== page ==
Based on the life and career of bootlegger Larry Fay. Unlike James Cagney's Eddie Bartlett, however, Fay stood 6'3" and was long-jawed and gangly.
Unlike the movie's Eddie Bartlett, Larry Fay--the real-life character upon whom Barlett is based--died on New Year's Day of 1932. Dwindling finances had forced him to cut costs at his New York nightclub, the El Fay; after telling the doorman at the club that his pay was going to be reduced, the doorman pulled a revolver and shot Fay four times. He collapsed backward onto a sofa and died.
Critics unanimously praised this film. James Francis Crow of the Hollywood Citizen-News opened his review with "This is not just another Warner Brothers gang war drama ..." Sidney Skolsky wrote: "A great hunk of entertainment ..." The Hollywood Reporter said: "The pace is furious ..." Boxoffice wrote: "It will roar its way across showmen's ledgers leaving a trail of black figures and satisfied customers."
The New York Times' cast list includes Max Wagner playing "Lefty," but the only Lefty in the cast was played by Abner Biberman, although he is credited onscreen only as "Henchman." Wagner may not have been in the film. There were two characters referred to as "Lefty", one was George's henchman and the other was seen and called by name in the Panama Club when Eddie returned from the killing of Nick Brown.
During a late Saturday-night airing of this film in New York city on Channel 4, during July 1957, the story began with Eddie (James Cagney) taking Jean (Priscilla Lane) for an audition at the nightclub. Over half of the film had been cut. It turned out that cuts made previously to facilitate the showing of the film for a daytime telecast of 75 minutes, less commercials, were unable to be restored in time for this late-night showing. The film was not shown again on New York City TV in its entirety until 1960, and then on another channel.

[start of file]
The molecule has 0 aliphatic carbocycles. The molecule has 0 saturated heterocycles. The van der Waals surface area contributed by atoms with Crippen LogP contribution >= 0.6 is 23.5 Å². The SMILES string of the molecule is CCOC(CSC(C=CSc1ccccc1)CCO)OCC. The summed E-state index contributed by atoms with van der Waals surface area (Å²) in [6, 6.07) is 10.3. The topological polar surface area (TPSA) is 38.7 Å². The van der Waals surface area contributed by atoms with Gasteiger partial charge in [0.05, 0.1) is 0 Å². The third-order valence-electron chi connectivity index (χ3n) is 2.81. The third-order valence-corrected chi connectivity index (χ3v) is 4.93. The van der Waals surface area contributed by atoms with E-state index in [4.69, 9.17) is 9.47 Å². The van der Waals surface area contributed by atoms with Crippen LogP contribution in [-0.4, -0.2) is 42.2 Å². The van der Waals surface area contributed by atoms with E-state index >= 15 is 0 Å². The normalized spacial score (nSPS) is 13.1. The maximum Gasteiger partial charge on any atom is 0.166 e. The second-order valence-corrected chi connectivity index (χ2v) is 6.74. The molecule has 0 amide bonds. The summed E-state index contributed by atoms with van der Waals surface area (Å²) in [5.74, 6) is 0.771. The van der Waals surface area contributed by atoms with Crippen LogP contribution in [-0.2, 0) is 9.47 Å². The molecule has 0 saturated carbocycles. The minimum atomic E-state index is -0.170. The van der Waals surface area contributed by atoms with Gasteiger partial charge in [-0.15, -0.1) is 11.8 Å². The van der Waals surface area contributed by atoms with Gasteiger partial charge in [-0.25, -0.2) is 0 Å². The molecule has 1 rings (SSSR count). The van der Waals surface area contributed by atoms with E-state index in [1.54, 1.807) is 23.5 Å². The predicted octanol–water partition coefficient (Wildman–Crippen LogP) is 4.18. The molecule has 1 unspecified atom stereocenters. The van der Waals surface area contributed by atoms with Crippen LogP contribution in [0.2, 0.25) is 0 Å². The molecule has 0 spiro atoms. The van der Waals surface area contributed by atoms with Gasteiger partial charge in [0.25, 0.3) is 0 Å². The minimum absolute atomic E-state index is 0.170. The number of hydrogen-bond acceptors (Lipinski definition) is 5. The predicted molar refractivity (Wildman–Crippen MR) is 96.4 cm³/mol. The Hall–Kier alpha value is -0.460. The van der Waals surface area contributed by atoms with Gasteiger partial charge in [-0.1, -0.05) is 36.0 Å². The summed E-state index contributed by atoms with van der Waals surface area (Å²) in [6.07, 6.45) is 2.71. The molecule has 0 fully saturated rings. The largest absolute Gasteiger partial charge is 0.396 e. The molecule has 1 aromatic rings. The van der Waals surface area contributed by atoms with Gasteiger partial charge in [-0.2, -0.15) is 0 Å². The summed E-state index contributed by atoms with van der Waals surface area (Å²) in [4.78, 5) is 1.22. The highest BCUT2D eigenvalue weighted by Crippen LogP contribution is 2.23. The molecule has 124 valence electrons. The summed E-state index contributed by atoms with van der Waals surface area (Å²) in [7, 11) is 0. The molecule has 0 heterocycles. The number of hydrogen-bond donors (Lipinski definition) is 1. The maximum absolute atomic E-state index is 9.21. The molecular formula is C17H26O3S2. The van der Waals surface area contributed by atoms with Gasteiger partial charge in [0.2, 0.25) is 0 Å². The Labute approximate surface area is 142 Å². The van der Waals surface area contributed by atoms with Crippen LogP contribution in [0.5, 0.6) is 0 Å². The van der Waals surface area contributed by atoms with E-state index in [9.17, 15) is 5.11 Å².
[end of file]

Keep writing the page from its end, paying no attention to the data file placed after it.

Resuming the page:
Mark Hellinger was relatively new on staff at Warner Brothers and had been given various "B"-picture writing and producing assignments. According to "The Mark Hellinger Story" by Jim Bishop, after initially reading Hellinger's story for this film, studio boss Jack L. Warner and production chief Hal B. Wallis became so excited that they considered the project too good for Hellinger to produce. Wallis became Executive Producer and told Hellinger he would give him the title of Associate Producer. It wasn't until after the film was released that Hellinger saw that screen credit for Associate Producer had gone to Samuel Bischoff. It didn't matter to Hellinger, however, as the film was unanimously praised by critics and was a financial success.


The trivia item below may give away important plot points.

At the end of the film, as Eddie ('James Cagney' (q)) is lying dead on the stairs of a church after having been shot, his head cradled in the arms of Panama Smith (Gladys George), a police officer asks her, "What was his business?". She answers, "He used to be a big shot", the last line in the film. This his been ranked by the American Film Institute (AFI) and others as the #1 last line of a gangster movie.